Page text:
Rescuers have pulled a 5-year-old girl alive from the rubble of a house flattened by a massive avalanche that killed both of her parents and at least seven of her relatives in a remote mountain village in southern Kosovo.
Col. Shemsi Syla, a spokesman for the Kosovo Security Force, said the girl was discovered in the ruins, buried under 10 meters (33 feet) of snow, when officers heard her voice and the ringing of a cell phone. Rescuers cheered in delight and pumped their fists in the air as the girl emerged alive.
A video aired on Klan Kosova TV showed rescuers from the Kosovo Security Force and villagers covering the girl with blankets before rushing her from the remote village to the hospital.
Osman Qerreti, an emergency official at the site, told The Associated Press that at least nine members of one family died in the avalanche that hit the village of Restelica near Kosovo's border with Macedonia and Albania on Saturday, destroying seven houses of which only two were inhabited.
Amid subfreezing temperatures on Sunday, local villagers used shovels to dig deep into the snow-covered rubble - all that remained of two one-story brick houses that housed the Reka family. One more person is believed missing.
"No bigger tragedy has ever struck this region," said local district official Behar Ramadani. "Two brothers with their wives and children have been killed."
The girl, identified as Ansera Reka, was recovering in hospital in the nearby town of Prizren where doctors said her life was not in danger. They said she lost both her father and mother in the avalanche and had been buried for more than 10 hours.
NATO peacekeepers, deployed in Kosovo to end the armed conflict between Serbs and Kosovo Albanians in 1999, had been called in to help local authorities in the rescue operation, but were unable to land a helicopter in the blizzard.
The rescuers initially dug out the bodies of a married couple and their 17-year-old son. Six more bodies were discovered during the overnight and Sunday excavation.
The cold snap in Europe, which began in late January, has killed hundreds of people - most of them homeless. Heavy snow has been blanketing the Balkans for more than two weeks, with Restelica and roads in the region blocked for several days.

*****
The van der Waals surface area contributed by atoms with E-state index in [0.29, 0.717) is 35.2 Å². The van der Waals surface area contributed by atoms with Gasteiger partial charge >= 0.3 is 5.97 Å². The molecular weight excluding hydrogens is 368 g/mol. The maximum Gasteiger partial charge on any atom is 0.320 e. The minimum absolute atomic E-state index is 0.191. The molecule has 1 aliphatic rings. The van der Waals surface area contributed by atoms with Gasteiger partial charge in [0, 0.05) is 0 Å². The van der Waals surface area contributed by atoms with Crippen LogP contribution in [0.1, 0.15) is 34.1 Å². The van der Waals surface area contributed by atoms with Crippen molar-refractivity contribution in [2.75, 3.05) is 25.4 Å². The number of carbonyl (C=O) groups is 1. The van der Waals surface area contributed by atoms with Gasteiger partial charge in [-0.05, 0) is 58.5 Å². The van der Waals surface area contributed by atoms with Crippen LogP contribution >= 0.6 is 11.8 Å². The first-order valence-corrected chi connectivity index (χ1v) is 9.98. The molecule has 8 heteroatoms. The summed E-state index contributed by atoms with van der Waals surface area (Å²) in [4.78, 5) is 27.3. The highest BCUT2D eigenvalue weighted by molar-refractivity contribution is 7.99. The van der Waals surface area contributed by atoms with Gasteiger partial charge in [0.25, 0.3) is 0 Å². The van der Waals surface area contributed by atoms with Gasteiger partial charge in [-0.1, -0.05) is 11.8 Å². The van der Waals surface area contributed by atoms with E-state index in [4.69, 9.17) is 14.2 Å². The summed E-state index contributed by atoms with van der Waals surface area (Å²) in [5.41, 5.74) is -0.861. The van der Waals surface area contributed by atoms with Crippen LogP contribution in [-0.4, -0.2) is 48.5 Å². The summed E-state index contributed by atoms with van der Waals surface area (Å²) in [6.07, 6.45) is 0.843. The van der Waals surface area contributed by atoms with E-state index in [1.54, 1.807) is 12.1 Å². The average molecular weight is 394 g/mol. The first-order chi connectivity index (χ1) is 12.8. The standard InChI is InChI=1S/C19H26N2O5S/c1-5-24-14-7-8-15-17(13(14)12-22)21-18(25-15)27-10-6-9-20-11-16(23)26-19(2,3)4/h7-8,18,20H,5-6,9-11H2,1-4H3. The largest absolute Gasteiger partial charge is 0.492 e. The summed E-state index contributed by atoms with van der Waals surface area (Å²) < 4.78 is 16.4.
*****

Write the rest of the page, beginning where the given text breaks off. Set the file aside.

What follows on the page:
In neighboring Montenegro, where the government introduced a state of emergency because of the deep freeze, special police forces on Sunday managed to reach about 50 train passengers stranded after tracks were blocked by avalanches for two days.
Police said a 55-year-old passenger had died from a heart attack on Saturday night, while the other passengers were sheltering in a nearby tunnel waiting for evacuation.
The airport in Podgorica remained closed on Sunday and the streets were blocked by snow that has reached 57 centimeters (22 inches) - the highest since measurements started in the capital in 1949.
Authorities have banned driving in the capital, while many parked cars were damaged after snow-covered trees fell on them.
In Serbia, the heavy snow continued to fall Sunday as some 50,000 people remained stranded in snowbound remote areas, some without electricity.
The Albanian government is expected to declare a state of emergency in the north and south of the country, Prime Minister Sali Berisha said.
Much of Italy's north-central east was digging out Sunday after heavy snowfall collapsed roofs onto barnyard animals, closed roads and wreaked havoc with air transport.
Twenty horses were killed when the roof collapsed on a barn housing them in Badia Tedalda, one of the central Tuscan towns hardest hit by the snow, the ANSA news agency reported, citing Mayor Fabrizio Giovannini. Elsewhere, in le Marche regional civil protection crews reported thousands of cows, pigs and other farm animals killed by fallen roofs.
In Rome, the sun shone and whatever snow remained from Saturday's blizzard - the second in as many weeks - melted away. But Mayor Gianni Alemanno kept a ban in place on motorcycles in the city center, where some streets remained icy.
In Russia, 20,000 amateur and professional cross-country skiers in Yakhroma, some 50 kilometers (30 miles) from Moscow, were undeterred by temperatures of minus 23 degrees Celsius (minus 9 Fahrenheit. They raced for five kilometers (about three miles)as part of a mass skiing competition held across the country every year.